Luck seems to follow me wherever I go. Even on a normal day when I some work that muse is right behind me. What is the nature of good luck? Getting lucky? I don’t mean winning the lottery or living a long and healthy life. I don’t know either, you tell me. I feel very tired and my blog is way behind, now tell myself I have to write something about luck. What are we anyway? It is of course just interpretation. I just felt bedazzlingly lucky because of the delicious coffee that was served by the beautiful waitress here in Gallo 702 in Buenos Aires. The waitress wears braces that are glued to her teeth. I can see it when she smiles. That’s a pure observation, don’t you think? An observation of the kind I want to make them. Preserving our pureness in observing, our mis-en-scène of perceptional innocence that’s what I want to do. The waitress. So luck is just a feeling I hear you sigh. A no-brainer. That guy just feels lucky about the little joys of life. Such a cliché. But wait a minute please. Saying you are lucky because the coffee you ordered and paid for is saying you are lucky because you get what you are entitled to. And we are all entitled to good luck and happiness (American constitution). To say you got lucky because you got what you ought to get is to behave in an unacceptable way. We cannot accept that I call this luck, because it destroys the concept of luck. It insults people who don’t feel lucky when they got what they ought to get. So, apart from being an insult to some people, I have no idea what my luck is. And I am not interested to know it.

In San Telmo there is a market and a lot of street artists. Painters, musicians. Tourist as far as the eye can see. A painter painted Amy Winehouse in very bright colours using his fingers to the rhythm of her latest record. The result was pretty amazing. The guy kept dancing around in front of the canvas and threw spicks of white, green, purple, blue on it after shaping the characteristic face of madame Winehouse with his hands. He attracted a lot of people with his life-painting. Look! He is doing something. Doing something? Yes, do-ing. Someone is doing something here. That attracts people like flies.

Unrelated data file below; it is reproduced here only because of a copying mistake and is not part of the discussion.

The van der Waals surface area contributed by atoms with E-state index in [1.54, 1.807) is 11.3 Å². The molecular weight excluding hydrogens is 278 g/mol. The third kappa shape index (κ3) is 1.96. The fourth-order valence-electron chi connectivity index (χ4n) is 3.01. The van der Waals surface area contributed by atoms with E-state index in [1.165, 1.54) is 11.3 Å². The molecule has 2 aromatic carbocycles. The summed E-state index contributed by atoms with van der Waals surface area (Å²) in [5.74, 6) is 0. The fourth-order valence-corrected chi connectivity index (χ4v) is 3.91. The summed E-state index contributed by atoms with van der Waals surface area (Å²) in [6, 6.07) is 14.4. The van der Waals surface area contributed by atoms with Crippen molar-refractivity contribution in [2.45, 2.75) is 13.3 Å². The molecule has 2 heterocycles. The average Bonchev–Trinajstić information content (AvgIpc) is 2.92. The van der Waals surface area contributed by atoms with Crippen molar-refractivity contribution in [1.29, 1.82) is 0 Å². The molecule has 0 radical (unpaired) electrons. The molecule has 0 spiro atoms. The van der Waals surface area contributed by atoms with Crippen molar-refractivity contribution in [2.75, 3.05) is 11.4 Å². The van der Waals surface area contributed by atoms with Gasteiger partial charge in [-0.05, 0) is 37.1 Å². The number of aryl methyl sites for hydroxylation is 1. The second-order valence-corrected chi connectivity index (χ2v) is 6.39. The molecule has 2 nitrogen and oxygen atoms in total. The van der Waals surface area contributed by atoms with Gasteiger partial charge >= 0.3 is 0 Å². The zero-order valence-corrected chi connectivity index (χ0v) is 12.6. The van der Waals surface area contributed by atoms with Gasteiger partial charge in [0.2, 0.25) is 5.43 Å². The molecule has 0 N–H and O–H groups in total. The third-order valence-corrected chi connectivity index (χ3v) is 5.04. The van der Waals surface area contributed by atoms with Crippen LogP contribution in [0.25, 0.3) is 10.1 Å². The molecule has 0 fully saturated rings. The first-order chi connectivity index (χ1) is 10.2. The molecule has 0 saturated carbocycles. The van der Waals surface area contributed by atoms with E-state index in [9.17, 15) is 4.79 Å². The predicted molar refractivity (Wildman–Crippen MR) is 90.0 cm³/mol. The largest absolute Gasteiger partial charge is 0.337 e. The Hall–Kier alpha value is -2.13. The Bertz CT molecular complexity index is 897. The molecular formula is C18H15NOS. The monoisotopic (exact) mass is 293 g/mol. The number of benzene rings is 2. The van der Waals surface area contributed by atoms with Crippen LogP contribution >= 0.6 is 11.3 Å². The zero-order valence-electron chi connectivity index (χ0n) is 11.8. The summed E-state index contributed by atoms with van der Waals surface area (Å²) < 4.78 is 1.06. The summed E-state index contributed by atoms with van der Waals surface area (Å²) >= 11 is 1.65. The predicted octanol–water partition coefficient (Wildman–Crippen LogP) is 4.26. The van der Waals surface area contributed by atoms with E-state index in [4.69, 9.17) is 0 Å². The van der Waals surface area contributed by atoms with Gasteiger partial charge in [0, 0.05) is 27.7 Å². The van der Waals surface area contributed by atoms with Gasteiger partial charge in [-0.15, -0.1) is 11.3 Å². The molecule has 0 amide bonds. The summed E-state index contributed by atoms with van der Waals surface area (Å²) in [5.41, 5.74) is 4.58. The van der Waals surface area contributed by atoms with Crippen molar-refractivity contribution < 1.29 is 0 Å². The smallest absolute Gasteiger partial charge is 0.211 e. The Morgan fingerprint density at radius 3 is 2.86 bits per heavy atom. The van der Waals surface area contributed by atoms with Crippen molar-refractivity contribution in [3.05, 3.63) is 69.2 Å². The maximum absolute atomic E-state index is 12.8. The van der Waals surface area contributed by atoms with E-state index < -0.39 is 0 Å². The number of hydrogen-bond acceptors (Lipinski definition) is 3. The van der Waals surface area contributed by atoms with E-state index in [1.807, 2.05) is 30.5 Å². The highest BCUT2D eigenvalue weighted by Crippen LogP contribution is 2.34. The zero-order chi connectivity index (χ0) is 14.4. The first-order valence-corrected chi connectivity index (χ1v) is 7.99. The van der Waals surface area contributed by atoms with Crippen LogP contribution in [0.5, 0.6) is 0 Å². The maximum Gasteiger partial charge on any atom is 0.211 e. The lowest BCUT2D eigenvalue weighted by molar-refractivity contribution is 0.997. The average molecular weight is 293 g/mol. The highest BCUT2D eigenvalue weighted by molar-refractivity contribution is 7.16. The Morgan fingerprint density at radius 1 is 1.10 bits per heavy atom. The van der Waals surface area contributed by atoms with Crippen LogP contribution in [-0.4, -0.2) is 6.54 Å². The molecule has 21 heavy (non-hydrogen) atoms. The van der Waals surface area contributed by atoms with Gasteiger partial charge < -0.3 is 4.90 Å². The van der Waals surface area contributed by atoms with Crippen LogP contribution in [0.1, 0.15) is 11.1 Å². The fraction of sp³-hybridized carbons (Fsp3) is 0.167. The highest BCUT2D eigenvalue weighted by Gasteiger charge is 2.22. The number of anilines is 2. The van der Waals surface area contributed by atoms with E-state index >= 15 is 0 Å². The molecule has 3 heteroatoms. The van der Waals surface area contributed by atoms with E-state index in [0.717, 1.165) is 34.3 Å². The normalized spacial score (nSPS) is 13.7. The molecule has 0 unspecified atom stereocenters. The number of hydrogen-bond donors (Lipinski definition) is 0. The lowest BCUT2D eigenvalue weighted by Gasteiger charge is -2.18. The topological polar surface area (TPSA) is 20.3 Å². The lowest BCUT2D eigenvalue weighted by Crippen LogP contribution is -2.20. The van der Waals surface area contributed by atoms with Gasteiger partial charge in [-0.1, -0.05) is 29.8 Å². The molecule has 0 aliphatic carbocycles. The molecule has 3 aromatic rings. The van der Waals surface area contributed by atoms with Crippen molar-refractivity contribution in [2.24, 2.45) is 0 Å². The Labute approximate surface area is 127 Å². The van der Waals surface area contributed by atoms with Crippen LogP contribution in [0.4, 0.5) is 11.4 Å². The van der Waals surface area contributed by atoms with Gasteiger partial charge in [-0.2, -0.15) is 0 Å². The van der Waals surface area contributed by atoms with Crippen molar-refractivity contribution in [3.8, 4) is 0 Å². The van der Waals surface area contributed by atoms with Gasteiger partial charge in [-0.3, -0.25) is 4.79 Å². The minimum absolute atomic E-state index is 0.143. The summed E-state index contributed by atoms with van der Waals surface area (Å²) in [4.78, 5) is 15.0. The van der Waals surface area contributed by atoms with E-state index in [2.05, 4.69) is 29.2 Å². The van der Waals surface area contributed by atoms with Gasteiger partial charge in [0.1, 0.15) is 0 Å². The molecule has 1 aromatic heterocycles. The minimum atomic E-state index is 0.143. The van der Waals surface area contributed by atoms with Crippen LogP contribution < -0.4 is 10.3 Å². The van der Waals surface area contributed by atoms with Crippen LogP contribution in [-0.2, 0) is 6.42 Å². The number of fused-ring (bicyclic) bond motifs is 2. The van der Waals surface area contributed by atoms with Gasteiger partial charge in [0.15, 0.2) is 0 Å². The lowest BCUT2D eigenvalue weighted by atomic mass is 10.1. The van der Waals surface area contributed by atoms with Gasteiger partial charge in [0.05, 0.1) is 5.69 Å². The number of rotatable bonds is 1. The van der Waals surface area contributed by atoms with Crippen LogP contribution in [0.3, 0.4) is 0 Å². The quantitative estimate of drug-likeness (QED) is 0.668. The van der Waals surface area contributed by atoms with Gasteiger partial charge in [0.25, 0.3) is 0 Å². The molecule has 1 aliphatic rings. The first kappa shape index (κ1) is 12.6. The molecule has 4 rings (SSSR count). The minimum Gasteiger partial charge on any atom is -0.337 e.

In a café I wrote a few pages. I want to write faster than you can read but I will never succeed. My writing is nothing to write home about. But to deliberately choose this mediocrity is such a liberation of the spirit. Once you accepted you are producing crap and crap only, you can start living. Like a pig in the mud, the mud feels so good on the cold pig-skin. And after many years you might think about other pigs, rolling in the same mudpool. Never mind. I want to demonstrate that badness has a place in the world, that bad writing just like bad acting, bad composing, bad playing, bad sex, bad relationships, bad eend, bad jokes and bad weather has its place on the earth. I will never be able to proof this. Once this is read and known, a one-way process of recognition, of approval and assessment of a certain quality will be started. A process like a ticking timebomb. What will come out will be goodness, and the badness will be forgetten. Why can’t I safe the badness?

A Canadian hairdresser came and asked me to use his computer. A little reluctant at first, I saw this man was a real tourist and I let him send an email from my machine. He paid for my coffee my friends had already paid for. Luck had put a few licks of her ointment too much on my forehead.

In the metro on my way back home I saw a smile. I saw the cutest smile I had seen in years. The smile was on the face of a girl and the girl was Sara. Or rather, she ought to be Sara, but she wasn’t. That smile changed to another metro line and I changed too. She gave me a telephone number and all that and I decided to call her. Felt a bit like in a movie. The question “who is this person?” I mean when you really ask this question you feel very much alive.

February 26. Beautiful skies.